He must walk the talk. Live the austerity, demonstrate the credibility, show the courage and accumulate the competence that is the requirement of the role of a reformer that he has held for himself. Wisdom and not smartness, sincerity and not glib talk , transparency and information control, inclusiveness and not exclusiveness will help to reform. Some hard think on how to radically alter and not just ensure cosmetic change , is required.

Finally away from Musharraf's future tasks the October 12 coup d'etat has established three positives of the Pakistan army. One, that the ethnicity-based analysis of power blocs within the Pakistan army has been proven baseless. Musharraf, a man born in Delhi and not in the Punjab clearly had the support of the entire army leadership because he was a quality general who commands the loyalty and respect of his troops. Indeed the Pakistan army is truly a national institution. Two, that as an institution it still retains its professionalism and its excellence. Even if the army was suspecting some foul play from the political leadership, the fact that it fought back to save the institution in a united and effective manner within a matter of hours is fairly impressive. And that too when its general was suspended in mid air! Coming soon after Kargil, where the army did demonstrate its brilliant military strategy, the Pakistan army has demonstrated that even within a context where the effectiveness of state institutions have been grossly undermined, it stands as an effectively functioning military institution with its command and controls still intact.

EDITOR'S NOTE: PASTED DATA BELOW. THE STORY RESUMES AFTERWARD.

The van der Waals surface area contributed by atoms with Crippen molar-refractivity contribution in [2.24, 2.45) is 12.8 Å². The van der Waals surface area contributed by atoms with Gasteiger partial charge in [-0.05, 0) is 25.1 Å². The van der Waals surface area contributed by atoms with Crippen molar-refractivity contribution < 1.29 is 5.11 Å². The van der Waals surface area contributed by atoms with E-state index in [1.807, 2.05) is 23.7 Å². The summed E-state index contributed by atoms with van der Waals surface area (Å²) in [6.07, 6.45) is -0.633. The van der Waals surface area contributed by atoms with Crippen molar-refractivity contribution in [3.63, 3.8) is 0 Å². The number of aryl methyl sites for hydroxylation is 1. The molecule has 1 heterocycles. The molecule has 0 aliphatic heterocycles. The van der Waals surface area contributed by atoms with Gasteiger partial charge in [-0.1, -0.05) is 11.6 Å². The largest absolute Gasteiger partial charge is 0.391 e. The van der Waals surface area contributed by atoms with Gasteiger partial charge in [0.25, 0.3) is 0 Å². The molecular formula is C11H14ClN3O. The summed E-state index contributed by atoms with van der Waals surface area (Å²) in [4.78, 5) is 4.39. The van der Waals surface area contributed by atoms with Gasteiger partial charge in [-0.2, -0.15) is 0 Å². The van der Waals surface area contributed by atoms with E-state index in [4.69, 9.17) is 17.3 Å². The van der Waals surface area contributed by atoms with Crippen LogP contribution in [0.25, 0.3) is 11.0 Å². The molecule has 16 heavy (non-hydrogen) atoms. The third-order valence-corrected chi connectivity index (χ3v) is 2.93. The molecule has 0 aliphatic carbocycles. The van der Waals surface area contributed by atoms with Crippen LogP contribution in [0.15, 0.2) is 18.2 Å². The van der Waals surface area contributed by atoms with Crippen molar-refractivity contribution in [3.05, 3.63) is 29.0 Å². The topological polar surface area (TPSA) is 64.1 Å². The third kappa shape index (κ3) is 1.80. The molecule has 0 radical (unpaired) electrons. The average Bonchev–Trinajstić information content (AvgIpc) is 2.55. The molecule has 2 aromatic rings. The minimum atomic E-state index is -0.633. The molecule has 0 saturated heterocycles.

While as the country's chief executive Musharraf obviously realizes that there is tremendous expectation from him. It is those who have been hit by rising inflation, unemployment, a deteriorating personal security situation, the businessmen, the angry Sindhis, the complaining Mohajirs, the betrayed Punjabis, the ignored Baluchis and the angry Pathans. Opportunistic power play by civilian and uniformed men and women in power has fragmented people, has ethnicized resentment. There is the pro versus anti-Talibaan divide, the Shia versus the Sunni divide, and Musharraf has no choice but, while uphold law, to build bridges among all these Pakistanis led astray. In Pakistan the divide is not between the secularists versus the religious. It is between the haves and the have-nots, between the power abusers and those moneyless and powerless the state has abandoned, between those who yearn for a political etho which is informed by the spirit of Islam, of Iqbal's Islam, of Quaid-i-Azam's vision of Pakistan and indeed an etho which alone can respond to the challenges that General Musharraf most candidly spelt out in his October 17 address to the nation.